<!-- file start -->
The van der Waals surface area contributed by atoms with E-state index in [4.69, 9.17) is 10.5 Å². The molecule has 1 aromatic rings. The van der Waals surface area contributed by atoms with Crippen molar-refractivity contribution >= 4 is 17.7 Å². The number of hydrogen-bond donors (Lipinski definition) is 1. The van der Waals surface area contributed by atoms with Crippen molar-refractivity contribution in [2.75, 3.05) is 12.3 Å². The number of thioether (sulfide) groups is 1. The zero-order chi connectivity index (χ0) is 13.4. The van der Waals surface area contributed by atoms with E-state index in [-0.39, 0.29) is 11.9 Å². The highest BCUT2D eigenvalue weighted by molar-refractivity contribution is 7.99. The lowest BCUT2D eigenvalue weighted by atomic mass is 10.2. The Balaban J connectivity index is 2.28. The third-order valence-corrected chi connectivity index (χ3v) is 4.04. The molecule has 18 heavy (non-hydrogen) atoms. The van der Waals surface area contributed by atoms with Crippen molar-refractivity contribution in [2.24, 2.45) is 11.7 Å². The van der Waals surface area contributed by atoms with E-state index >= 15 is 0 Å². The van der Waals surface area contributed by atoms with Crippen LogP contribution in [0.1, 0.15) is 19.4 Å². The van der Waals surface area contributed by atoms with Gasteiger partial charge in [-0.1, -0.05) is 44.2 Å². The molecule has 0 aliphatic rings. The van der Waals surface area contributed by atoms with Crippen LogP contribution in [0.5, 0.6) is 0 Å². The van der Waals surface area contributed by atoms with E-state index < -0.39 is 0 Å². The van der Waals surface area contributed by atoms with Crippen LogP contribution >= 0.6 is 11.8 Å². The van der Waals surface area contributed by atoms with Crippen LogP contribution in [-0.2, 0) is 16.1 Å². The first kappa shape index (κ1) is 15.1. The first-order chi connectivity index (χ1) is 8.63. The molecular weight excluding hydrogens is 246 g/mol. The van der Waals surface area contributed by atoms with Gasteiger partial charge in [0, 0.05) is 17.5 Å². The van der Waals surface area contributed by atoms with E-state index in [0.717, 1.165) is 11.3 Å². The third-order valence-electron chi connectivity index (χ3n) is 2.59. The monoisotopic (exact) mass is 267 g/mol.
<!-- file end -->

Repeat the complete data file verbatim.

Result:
The van der Waals surface area contributed by atoms with E-state index in [4.69, 9.17) is 10.5 Å². The molecule has 1 aromatic rings. The van der Waals surface area contributed by atoms with Crippen molar-refractivity contribution >= 4 is 17.7 Å². The number of hydrogen-bond donors (Lipinski definition) is 1. The van der Waals surface area contributed by atoms with Crippen molar-refractivity contribution in [2.75, 3.05) is 12.3 Å². The number of thioether (sulfide) groups is 1. The zero-order chi connectivity index (χ0) is 13.4. The van der Waals surface area contributed by atoms with E-state index in [-0.39, 0.29) is 11.9 Å². The highest BCUT2D eigenvalue weighted by molar-refractivity contribution is 7.99. The lowest BCUT2D eigenvalue weighted by atomic mass is 10.2. The Balaban J connectivity index is 2.28. The third-order valence-corrected chi connectivity index (χ3v) is 4.04. The molecule has 18 heavy (non-hydrogen) atoms. The van der Waals surface area contributed by atoms with Crippen molar-refractivity contribution in [2.24, 2.45) is 11.7 Å². The van der Waals surface area contributed by atoms with E-state index >= 15 is 0 Å². The van der Waals surface area contributed by atoms with Crippen LogP contribution in [0.1, 0.15) is 19.4 Å². The van der Waals surface area contributed by atoms with Gasteiger partial charge in [-0.1, -0.05) is 44.2 Å². The molecule has 0 aliphatic rings. The van der Waals surface area contributed by atoms with Crippen LogP contribution in [0.5, 0.6) is 0 Å². The van der Waals surface area contributed by atoms with E-state index < -0.39 is 0 Å². The van der Waals surface area contributed by atoms with Crippen LogP contribution >= 0.6 is 11.8 Å². The van der Waals surface area contributed by atoms with Crippen LogP contribution in [-0.2, 0) is 16.1 Å². The first kappa shape index (κ1) is 15.1. The first-order chi connectivity index (χ1) is 8.63. The molecular weight excluding hydrogens is 246 g/mol. The van der Waals surface area contributed by atoms with Gasteiger partial charge in [0, 0.05) is 17.5 Å². The van der Waals surface area contributed by atoms with E-state index in [0.717, 1.165) is 11.3 Å². The third-order valence-electron chi connectivity index (χ3n) is 2.59. The monoisotopic (exact) mass is 267 g/mol.